The teachers were first introduced to the learning lorry with a tour of the unit. Deika Morrison explained the many uses of the lorry and the tools. The teachers were visibly impressed with the unit and had high praises. The session was from 9:00 a.m. to 11:30 a.m. with registration, a demonstration lesson with the Crayons Count learning kit, a Power Point presentation on the use of the kit in classrooms and a discussion session with early childhood educators. The Lesson at Hand The theme of the day was ‘People in our community’, with the sub theme being ‘Buildings in my community’. The first activity was Circle Time complete with singing and dancing puppets. Some lines from the song included ‘If your house is made of zinc clap your hands. If your house is made of blocks clap your hands. If your house is made of glass, and your boards are nailed down fast, As long as you have a house, clap your hands.’ After the song, the children were asked three (3) questions related to the song, to tell at least one (1) type of house mentioned in the song and to roll a ball to someone and ask that person a question about the song. Children were able to tell Aunt Grace that houses were made of zinc and board. One little girl replied, “the nails are going to juk you”. Auntie Grace, the teacher started the children off by repeating the initial letters that begins the words ‘community’ and ‘house’. The excitement continued when they were given the task of assembling tall colored pegs to compare the height of different houses. The ‘houses’ were quite tall and gave the children a visual lesson in comparison. They learnt colors that people could paint their houses in and the concept of ‘tall’, ‘taller’ and ‘tallest.’ Next was puzzle time. The children took turns to fit puzzle pieces together and use the given wooden blocks to spell the word house, and then juggle letters to invent new words. The little girls and boys were quick as lightning and were able to identify at least three (3) different colours in which a house can be painted. Shouts of ‘Blue!’ ‘Yellow!’ and ‘Red!’ were heard everywhere. They then each had a chance to paste the missing word on paper. Next was crayon time. The bright sparks, with crayon in hand worked in groups of threes to draw the outline of a house and practice taking turns as they lace the outline with yarn following numbers on the paper. From 1-2-3-4-5-6-7-8-9-10 all created a lovely outline of a house. In the end there were beautiful drawings and great mansions in the making. None of the students were shy about participating. They pinned their drawings to the wall which gave everyone a chance to admire their hard work. Good job guys! They then used the multi-shaped blocks to draw the outline of the shape on the drawing of the house with crayons. The little group aced the task easily and were taught hands on method of identifying different shapes. They even made the letter ‘T’ in the peg boards to represent ‘Teachers, Tots and Tools’. The teachers gave their own lesson plans and shared ideas on how they used the tools in their classroom to maximize learning. Blocks were the next order of business. The children were eager to play and learn with these tools. Blocks were divided and lined up by height and length. After that, the tiny group sorted the blocks by color and number. It seemed like serious work but the caring words and watchful eyes of Aunt Gracie made it so easy and fun, there were no complaints at all. They were too busy learning! Counting, adding and subtracting were the name of the game as the little boys and girls counted the letters in the word ‘community’ and ‘house’. They subtracted differing amounts from the number 9 or 5 which reflected the amount of letters in the words ‘community’ and ‘house’. It was math done right. Play doh was thrown into the mix as every little boy and girl was ready to get their hands messy. Each made a house out of play doh that would put even the greatest architect to shame. Another group was given the fun task of painting a house. Multi-colored houses with funny shaped windows and doors were built and painted. Children develop sensory perception, hand-eye coordination, fine motor control, pleasure and satisfaction, to love of beauty in their own work and work of their friends, and self-expression when working with tools such as play doh and crayons. After a hard day constructing, the children were ready for a break with snacks provided by National Baking Company Limited. The teachers had the floor and were actively involved in the discussion with Ms. Shaanii Grace-Robinson. The lesson was touted as being informative, compact, interesting and engaging. The teachers even cut out the outline of a house which added to the fun. Deika Morrison had an open discussion about the importance of the tools and their purpose. Each participating school was given a supplemental kit at the end of the session which was greatly appreciated. Of course, the evaluation forms were filled with praises for the information and lesson plan ideas.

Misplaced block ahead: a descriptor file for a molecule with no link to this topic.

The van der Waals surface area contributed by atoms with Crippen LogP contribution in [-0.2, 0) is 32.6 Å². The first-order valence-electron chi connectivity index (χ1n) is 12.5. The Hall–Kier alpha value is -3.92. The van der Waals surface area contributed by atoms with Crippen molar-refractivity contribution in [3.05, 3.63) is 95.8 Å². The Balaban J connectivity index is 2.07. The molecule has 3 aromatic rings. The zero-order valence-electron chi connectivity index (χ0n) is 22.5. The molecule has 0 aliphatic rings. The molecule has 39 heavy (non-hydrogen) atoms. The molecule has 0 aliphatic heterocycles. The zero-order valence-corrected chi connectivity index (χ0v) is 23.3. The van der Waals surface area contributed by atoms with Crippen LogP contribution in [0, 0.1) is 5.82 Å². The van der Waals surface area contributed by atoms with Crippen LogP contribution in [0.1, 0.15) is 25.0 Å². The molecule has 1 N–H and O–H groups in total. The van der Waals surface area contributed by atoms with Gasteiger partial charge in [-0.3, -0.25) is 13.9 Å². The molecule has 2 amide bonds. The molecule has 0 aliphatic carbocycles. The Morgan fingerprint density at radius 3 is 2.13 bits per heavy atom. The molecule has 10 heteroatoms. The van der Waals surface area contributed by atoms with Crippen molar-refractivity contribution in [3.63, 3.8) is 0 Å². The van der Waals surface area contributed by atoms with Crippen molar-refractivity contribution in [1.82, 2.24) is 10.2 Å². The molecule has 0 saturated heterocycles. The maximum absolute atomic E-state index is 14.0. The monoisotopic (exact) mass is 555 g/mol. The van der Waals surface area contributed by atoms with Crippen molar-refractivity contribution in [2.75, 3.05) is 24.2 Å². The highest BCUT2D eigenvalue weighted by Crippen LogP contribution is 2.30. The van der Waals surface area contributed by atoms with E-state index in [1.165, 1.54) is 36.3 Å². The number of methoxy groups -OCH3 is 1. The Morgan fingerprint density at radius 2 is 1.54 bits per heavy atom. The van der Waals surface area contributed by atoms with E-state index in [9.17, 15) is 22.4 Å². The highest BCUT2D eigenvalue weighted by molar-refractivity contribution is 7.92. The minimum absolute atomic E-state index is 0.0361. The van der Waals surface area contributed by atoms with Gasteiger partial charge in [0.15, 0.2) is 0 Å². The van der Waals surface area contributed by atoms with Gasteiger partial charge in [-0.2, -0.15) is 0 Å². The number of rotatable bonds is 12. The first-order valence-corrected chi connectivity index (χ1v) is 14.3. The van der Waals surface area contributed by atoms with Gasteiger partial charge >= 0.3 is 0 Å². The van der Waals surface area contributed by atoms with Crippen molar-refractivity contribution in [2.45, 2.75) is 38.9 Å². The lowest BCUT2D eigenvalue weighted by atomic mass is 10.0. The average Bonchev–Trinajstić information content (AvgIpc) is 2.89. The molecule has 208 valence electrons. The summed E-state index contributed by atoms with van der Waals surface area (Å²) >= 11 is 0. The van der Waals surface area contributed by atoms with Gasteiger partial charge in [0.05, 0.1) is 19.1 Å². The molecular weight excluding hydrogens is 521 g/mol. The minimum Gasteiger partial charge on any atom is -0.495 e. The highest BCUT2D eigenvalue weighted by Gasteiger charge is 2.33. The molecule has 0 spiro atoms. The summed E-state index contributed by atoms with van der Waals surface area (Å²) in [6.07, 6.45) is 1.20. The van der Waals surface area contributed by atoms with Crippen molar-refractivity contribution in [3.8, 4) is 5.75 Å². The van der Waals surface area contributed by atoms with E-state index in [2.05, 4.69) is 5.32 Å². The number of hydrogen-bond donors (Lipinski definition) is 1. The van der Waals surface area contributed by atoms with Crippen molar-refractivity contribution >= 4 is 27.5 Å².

We don’t have to say it but this workshop was a success! Donate to Crayons Count and help us give the youngest generation the solid foundation they need.
To see more photos from the workshop, visit our Facebook photo album Teachers, Tots & Tools- Four Year Olds